The Austin Chronicle

Nick Offerman at BookPeople

The Parks and Rec star read from his new book Gumption and explained his missing mustache

By Melanie Haupt, June 12, 2015, Arts

Nick Offerman

BookPeople, June 3

At 6:15pm, 45 minutes before Nick Offerman was scheduled to appear as part of his tour in support of Gumption, the second level of BookPeople was already near standing-room-only. By the time 7 o'clock rolled around, there were people standing in the BookKids reading theatre trying to catch a glimpse of the beloved Parks and Rec star during the reading.

At the onset of his talk, Offerman thanked the audience for coming out. "Please keep coming to this bookstore to see authors who weren't on TV, because they write better books." Not unlike his Ron Swanson persona, Offerman was relaxed, confident, and firm in his beliefs. In fact, very little separates the two, the exceptional bristle-brush mustache notwithstanding.

In fact, Offerman was clean-shaven at this appearance and took steps to head off the facial-hair inquisition. "Before you have the chance to upset me with your questions, I had a mustache because I am a character actor who was playing a character who had a mustache. When that job ended, I had to take off the mustache so that I could get other jobs. That is why I have done you the disservice of appearing before you with only my face."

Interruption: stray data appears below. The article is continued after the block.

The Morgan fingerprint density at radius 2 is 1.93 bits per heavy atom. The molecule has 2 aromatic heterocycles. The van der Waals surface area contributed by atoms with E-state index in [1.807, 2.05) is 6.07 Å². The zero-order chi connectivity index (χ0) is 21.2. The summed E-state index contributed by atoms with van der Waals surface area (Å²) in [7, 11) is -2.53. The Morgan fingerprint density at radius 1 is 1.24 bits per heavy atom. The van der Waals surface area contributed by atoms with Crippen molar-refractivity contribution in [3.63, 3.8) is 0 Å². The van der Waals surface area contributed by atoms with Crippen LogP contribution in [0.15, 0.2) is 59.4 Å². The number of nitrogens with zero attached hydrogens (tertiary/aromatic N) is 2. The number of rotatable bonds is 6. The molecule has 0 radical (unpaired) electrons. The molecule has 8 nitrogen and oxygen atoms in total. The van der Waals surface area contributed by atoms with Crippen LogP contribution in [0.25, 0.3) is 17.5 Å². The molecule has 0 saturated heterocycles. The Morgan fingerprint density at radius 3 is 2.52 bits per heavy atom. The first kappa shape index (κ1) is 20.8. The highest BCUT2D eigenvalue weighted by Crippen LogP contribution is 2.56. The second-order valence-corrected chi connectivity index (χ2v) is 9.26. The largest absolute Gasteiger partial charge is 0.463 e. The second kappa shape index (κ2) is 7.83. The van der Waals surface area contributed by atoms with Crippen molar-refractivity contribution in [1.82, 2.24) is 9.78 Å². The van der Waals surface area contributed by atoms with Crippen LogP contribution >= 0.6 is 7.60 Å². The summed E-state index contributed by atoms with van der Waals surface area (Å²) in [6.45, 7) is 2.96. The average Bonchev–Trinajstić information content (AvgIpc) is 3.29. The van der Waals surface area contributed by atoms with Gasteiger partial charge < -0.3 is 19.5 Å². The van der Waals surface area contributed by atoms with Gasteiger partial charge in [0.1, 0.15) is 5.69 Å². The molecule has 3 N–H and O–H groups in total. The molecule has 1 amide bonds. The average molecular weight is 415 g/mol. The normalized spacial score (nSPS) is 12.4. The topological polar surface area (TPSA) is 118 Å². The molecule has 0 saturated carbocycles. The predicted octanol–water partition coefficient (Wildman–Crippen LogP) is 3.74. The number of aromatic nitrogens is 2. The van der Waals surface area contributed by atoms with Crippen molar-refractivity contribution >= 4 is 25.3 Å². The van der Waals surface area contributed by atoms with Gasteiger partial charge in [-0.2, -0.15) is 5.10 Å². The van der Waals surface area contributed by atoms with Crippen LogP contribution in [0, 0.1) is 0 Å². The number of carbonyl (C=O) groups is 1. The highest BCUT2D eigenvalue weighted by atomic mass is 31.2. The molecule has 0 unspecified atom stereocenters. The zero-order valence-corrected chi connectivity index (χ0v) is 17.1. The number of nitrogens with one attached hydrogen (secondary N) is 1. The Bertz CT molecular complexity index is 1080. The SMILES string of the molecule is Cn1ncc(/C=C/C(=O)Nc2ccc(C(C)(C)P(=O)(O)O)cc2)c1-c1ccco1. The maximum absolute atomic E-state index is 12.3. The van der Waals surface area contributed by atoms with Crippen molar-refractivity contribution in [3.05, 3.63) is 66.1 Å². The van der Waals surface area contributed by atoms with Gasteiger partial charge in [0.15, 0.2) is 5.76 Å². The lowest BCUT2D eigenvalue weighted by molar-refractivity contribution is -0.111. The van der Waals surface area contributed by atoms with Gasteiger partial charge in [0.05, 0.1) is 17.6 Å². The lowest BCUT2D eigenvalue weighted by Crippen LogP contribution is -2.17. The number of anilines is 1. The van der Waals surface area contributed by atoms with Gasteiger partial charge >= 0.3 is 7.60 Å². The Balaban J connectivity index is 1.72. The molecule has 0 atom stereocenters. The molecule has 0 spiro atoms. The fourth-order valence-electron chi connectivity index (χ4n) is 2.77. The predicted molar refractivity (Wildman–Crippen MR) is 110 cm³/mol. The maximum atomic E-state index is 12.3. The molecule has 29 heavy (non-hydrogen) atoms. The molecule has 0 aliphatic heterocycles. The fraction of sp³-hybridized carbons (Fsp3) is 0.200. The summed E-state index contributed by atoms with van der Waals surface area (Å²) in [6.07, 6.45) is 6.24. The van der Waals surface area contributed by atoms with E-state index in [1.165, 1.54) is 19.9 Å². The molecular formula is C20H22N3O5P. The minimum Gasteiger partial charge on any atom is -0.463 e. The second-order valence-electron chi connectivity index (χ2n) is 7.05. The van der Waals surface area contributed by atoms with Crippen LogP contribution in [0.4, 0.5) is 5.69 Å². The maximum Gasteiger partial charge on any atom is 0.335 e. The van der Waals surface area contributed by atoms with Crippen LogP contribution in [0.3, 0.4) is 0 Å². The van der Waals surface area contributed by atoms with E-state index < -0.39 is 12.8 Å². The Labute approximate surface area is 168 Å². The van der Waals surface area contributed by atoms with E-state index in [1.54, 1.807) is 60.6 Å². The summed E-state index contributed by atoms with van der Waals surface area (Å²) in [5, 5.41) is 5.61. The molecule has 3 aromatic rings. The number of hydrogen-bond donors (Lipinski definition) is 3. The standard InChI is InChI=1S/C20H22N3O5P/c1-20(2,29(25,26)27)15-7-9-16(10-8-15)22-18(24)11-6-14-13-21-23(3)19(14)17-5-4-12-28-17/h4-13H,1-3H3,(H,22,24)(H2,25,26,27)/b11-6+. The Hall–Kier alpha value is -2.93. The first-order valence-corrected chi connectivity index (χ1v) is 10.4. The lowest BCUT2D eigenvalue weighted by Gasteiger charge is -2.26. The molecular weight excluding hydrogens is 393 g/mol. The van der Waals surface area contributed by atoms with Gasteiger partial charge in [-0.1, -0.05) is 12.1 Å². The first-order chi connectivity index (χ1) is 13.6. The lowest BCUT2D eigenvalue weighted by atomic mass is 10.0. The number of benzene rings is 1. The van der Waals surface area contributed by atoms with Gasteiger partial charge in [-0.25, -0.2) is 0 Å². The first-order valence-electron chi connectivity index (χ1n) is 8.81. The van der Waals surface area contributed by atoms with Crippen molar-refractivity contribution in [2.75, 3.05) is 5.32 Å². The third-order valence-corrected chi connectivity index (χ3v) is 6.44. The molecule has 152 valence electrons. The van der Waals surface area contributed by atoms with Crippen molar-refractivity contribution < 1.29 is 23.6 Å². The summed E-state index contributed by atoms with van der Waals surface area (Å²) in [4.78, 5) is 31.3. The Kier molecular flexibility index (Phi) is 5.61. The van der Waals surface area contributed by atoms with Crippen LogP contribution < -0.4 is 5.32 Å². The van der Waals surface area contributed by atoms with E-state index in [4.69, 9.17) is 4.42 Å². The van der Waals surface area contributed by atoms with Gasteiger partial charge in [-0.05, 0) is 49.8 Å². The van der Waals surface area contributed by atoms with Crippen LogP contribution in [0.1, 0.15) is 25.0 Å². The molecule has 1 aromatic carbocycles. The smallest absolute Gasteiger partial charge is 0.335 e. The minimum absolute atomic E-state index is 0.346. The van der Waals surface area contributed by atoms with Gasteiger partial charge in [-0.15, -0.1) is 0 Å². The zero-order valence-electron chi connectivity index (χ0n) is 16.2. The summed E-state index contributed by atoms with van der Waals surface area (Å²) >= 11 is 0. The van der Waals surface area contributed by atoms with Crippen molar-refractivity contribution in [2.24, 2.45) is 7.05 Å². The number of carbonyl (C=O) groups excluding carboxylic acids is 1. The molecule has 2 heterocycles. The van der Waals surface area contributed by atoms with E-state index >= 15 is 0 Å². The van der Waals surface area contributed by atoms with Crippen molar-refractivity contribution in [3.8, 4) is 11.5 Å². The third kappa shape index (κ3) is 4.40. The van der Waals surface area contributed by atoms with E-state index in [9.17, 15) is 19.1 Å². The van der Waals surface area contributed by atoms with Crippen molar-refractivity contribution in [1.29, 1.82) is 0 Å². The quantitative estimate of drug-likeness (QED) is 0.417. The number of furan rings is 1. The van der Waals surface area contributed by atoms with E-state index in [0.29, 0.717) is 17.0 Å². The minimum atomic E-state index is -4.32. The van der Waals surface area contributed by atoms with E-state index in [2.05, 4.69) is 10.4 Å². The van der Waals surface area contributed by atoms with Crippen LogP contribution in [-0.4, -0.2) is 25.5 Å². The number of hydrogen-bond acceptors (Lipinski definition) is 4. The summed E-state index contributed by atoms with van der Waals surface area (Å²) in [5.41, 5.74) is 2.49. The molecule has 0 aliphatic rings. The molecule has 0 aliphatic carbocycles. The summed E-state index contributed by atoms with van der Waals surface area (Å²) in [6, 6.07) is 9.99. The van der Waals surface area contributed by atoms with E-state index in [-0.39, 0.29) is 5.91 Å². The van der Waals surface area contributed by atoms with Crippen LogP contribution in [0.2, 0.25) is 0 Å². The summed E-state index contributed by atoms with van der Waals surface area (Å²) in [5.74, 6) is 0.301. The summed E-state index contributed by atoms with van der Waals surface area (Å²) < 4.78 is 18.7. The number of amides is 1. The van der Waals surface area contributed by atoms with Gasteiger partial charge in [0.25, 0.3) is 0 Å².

From there he read several segments from Gumption, including a slightly risqué portion of the Benjamin Franklin chapter with a reference to dildos. "Don't worry about that," he said to some youngsters seated nearby. "That's for the ride home."

Explaining that writing this book gave him the opportunity to meet some of his heroes, including Wendell Berry, George Saunders, and Conan O'Brien, Offerman shared a hilarious riff from the Saunders chapter in which he vows to make the interview "as good-written as possible. He is good of writing, and I wanted him to see that I could also, too."

The audience seemed to agree, laughing readily at even the mildest of quips, and peppering Offerman with questions for more than half an hour before queuing up for an autograph. Even Ron Swanson would approve.

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